A detailed description of suitable test devices, test kits and monitoring devices is provided in WO 99/51989, the content of which is incorporated herein by reference.

The invention will now be described by way of illustrative examples.

EXAMPLE 1

The inventors gathered data from a confidential study involving a large number of women, aged 30-58, in which daily urine samples were collected over an interval of 6-12 months and stored at 4 to 8° C. (containing sodium azide at 0.1% as preservative) prior to testing.

The samples were analysed to determine the concentration of a number of urinary components, including FSH and LH. Urinary FSH concentration was determined using an immunoassay technique, run on the AutoDELFIA system which is a high throughput automated system designed to operate up to 24 hours a day, with a minimum of operator intervention. Whilst this facilitated handling of the very large number of samples involved, in principle the same basic assay method could be conducted in a non-automated manner.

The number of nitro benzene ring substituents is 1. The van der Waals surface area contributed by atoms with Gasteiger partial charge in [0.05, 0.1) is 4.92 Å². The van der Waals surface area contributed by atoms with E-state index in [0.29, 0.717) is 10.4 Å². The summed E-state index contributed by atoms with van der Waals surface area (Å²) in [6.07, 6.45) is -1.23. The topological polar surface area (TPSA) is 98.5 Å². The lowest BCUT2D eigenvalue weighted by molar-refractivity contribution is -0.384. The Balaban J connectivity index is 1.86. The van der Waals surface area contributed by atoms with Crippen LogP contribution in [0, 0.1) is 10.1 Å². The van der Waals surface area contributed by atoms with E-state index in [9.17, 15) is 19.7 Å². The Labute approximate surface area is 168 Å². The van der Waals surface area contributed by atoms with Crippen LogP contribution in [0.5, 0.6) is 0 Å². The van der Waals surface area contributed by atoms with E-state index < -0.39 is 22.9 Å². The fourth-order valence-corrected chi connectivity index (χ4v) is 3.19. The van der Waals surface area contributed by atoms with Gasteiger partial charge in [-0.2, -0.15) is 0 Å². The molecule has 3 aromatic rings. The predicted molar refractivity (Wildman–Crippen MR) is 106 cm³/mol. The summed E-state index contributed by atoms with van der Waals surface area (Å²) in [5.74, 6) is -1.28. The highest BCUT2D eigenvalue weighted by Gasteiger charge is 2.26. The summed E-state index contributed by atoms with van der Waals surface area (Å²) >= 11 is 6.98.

The particular assay used involved streptavidin-coated plates, a biotin-labelled anti-FSH monoclonal capture antibody (MAb 4882), and a europium (Eu3+)-labelled anti-FSH monoclonal (MAb 5948) to generate the assay signal. These antibodies are not essential to performance of the invention: other anti-FSH monoclonals with similar specificities are commercially available, such as FSH-specific clones 6602 and 6601, available from OY Medix Biochemica AB, Finland.

The assay protocol was as follows (Wallac Assay Buffer, Wash Buffer Concentrate and Enhancement Solution are reagents specifically developed for DELFIA assays, and are available from Perkin Elmer Life Sciences [formerly EG & G Wallac] under the respective products codes 1244-111; 1244-114 and 1244-105):

  • 1. Initially, a solution containing biotin-labelled MAb 4882 (at 1/160 dilution) and Eu3+-labelled MAb 5948 (at 1/200 dilution) in Wallac Assay buffer) was prepared and placed in the AutoDELFIA reagent cassette.
  • 2. Streptavidin-coated plates (E.G. & G. Wallac), supplied dry, were loaded into the AutoDELFIA machine and washed with 2×200 μl of wash buffer (wash buffer concentrate obtained from E.G. & G. Wallac).
  • 3. Urine samples under test (25 μl) or standards or controls were dispensed into the wells of the plates.
  • 4. The MAb 4882/MAb 5948 mixture was further diluted 1/100 in assay buffer (from E.G. & G. Wallac) automatically by the AutoDELFIA, giving a final dilution of 1/16,000 for MAb 4882 and 1/20,000 for MAb 5948. 200 μl of the diluted mixture was then added to the wells of the plates.